HWD: And then the King comes riding into the Berlin living-room. I liked the anachronism, the king in his golden robes of the past and the telephone on the window sill. Is this a portrayal of one particular king, or is it rather a personification of the history of Armenia?

DA: Yes, this is an Armenian King Artashes. But as Thomas Wolfe said: "A writer may well 'leaf through' more than half the inhabitants of a city before he shapes and forms one single character in his novel."
Avetik tries to find answers to the tormenting questions of the present in the past, and this without resorting to the cock's crow at foggy midnight. "What a cheap theatrical effect!" would be his comment on the famous scene by the English dramatist.
How can it be that all that remains of our country with its wonderful culture is a pile of desecrated stones? What part did the Armenians themselves play in this tragedy? When, where, in whom and why did this betrayal of our own country, our integrity, culture and language, of ourselves, begin? These questions preoccupy Avetik far more than the vampire greed of our neighboring states, who have been tearing Armenia to pieces for centuries. Has Chistianity made us so weak-willed, so repulsively soft? Can our 'goodness' be stretched so far that we all let ourselves be made into KGB informers? Avetik says to the king: "You have not just robbed us of the chance of living, but also of dying."

HWD: One scene of extraordinary symbolic strength is that of the "Decaying Chaple". The tanks that drive round it, the men in gas masks. And the crumbling walls, the decaying Madonna, the sheep on the pillar. Ghostly gravestones in the cemetery: a lamb rescued from the point of death. Indescribable, the image of the peasant woman suckling the lamb. Do you see this as a kind of resurrection?

DA: I have tried not to force symbolic meaning onto the film. I very much hope that the film is left open enough for everyone to draw their own conclusions from it. The story is simple; the peasant woman gives the lamb her breast because it's hungry and there's no sheep there to feed it. Similar stories have really happened in Armenian villages. You ask me about resurrection. As a spectator I would probably see the unity of the peasant woman and nature as striking.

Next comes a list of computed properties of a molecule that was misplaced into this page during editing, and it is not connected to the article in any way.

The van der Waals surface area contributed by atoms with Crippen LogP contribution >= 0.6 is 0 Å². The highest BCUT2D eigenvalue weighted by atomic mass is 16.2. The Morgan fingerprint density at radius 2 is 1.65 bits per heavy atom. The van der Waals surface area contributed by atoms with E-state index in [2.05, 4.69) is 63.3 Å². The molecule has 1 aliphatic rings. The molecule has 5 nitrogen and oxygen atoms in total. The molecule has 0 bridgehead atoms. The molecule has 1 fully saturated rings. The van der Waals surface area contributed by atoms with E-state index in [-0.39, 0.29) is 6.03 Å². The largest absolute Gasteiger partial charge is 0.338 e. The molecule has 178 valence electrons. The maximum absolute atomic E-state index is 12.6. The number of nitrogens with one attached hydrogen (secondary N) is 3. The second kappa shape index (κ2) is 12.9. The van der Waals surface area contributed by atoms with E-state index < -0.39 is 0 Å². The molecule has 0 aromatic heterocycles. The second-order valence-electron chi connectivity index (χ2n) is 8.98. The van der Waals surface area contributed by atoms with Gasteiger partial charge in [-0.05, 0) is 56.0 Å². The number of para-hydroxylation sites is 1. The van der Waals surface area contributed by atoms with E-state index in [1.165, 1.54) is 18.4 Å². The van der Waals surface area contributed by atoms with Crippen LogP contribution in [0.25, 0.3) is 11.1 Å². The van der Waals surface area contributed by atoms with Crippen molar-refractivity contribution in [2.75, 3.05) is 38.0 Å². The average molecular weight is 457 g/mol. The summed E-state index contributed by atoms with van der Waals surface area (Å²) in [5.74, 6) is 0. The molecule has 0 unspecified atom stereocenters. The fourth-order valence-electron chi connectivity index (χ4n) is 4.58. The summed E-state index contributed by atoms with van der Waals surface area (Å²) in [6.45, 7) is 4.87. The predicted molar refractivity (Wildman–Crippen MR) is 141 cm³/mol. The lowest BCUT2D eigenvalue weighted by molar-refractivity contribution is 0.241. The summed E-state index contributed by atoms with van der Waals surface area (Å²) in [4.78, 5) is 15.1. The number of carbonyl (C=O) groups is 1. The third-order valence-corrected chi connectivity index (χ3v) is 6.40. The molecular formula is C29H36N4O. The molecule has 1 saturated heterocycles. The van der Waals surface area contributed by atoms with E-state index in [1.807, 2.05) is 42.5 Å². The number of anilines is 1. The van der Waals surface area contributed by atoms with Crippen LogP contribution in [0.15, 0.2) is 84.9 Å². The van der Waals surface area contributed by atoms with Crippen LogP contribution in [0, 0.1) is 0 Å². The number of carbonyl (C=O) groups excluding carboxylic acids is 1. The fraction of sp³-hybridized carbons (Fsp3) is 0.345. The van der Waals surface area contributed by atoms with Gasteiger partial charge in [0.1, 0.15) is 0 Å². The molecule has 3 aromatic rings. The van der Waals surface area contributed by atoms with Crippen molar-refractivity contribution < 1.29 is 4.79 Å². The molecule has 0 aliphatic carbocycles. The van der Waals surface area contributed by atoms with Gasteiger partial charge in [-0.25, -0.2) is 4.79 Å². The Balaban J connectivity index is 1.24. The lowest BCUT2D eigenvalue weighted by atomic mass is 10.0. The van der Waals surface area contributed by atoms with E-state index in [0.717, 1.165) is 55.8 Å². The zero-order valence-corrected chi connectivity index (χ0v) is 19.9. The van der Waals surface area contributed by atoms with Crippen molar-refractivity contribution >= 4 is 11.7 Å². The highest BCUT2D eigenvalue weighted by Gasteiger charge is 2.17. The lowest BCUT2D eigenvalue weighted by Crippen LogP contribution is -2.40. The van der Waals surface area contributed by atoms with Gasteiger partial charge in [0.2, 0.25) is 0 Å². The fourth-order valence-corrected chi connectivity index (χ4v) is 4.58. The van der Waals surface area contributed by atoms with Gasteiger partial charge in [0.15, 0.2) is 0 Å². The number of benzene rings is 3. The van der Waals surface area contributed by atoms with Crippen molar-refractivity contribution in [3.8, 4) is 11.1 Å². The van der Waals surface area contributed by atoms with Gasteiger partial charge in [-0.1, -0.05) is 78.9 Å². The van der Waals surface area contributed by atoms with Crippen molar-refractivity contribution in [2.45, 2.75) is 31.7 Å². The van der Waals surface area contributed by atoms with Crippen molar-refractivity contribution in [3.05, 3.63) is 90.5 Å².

HWD: And then the depths of the well which reflect a myriad of colors until an alarm signals the end: the well of history, of the past? Or are these simply images which you would prefer not to define?

DA: The peasant discovers an underground military installation. The village, which is now deserted except for his family, is continually being attacked and infected by the military. Finally even this family leave their shabby dwelling and take flight.

HWD: The documentary film director goes into action: images of earthquakes, devastation and grief appear on the screen. Are the historical and natural catastrophes seen as one and the same in Armenia?

DA: Yes, the majority of the population firmly believe that the great earthquake in Armenia in 1989 was set off artificially by the Red Army using seismic weapons, as a reaction to the Independence movement.

HWD: For me the greatest riddle is posed by the following scene. Avetik as a young man in his home country. What is living coagulates in a death pose (the love act as still life) action turns into images, like the woman in a contorted pose on the walls. Are these images based on mythological stories?

DA: You are talking about the chapter "Nahapet Kutchak" which is about a medieval Armenian poet: "Don't cry over the dead, put your words into poetry" or "Your breasts shimmer, the dead break out of the earth". Avetik is remenbering this poet, and we see him. The images are taken from Nahapet Kutchak's erotic poetry, and seen by Avetik. Love and art as alternatives to killing.

HWD: The sister as Erinnye, as an avenging goddess. It is not clear to me how Avetik reacts to her.

DA: The "avenging goddess Erinnye" is an Armenian woman from Berlin. She speaks to her brother, not to Avetik. The fact that the genocide of the Armenians in 1915 in Turkey still remains unpunished today makes it impossible for her to live or to die.

HWD: "There is no better place on earth than this": this encompasses the past and the present. And then Avetik gets into his car, lands on the congested motorway and finally in Armenia: on a smoking mountain. And hidden behind some of the gravestones are the living, behind others hide the dead. Simply grief and hope fading away into themselves?

DA: At the end we see the peasant family in flight from the devastated village. They are dragging a book, a church-door and a cross-stone.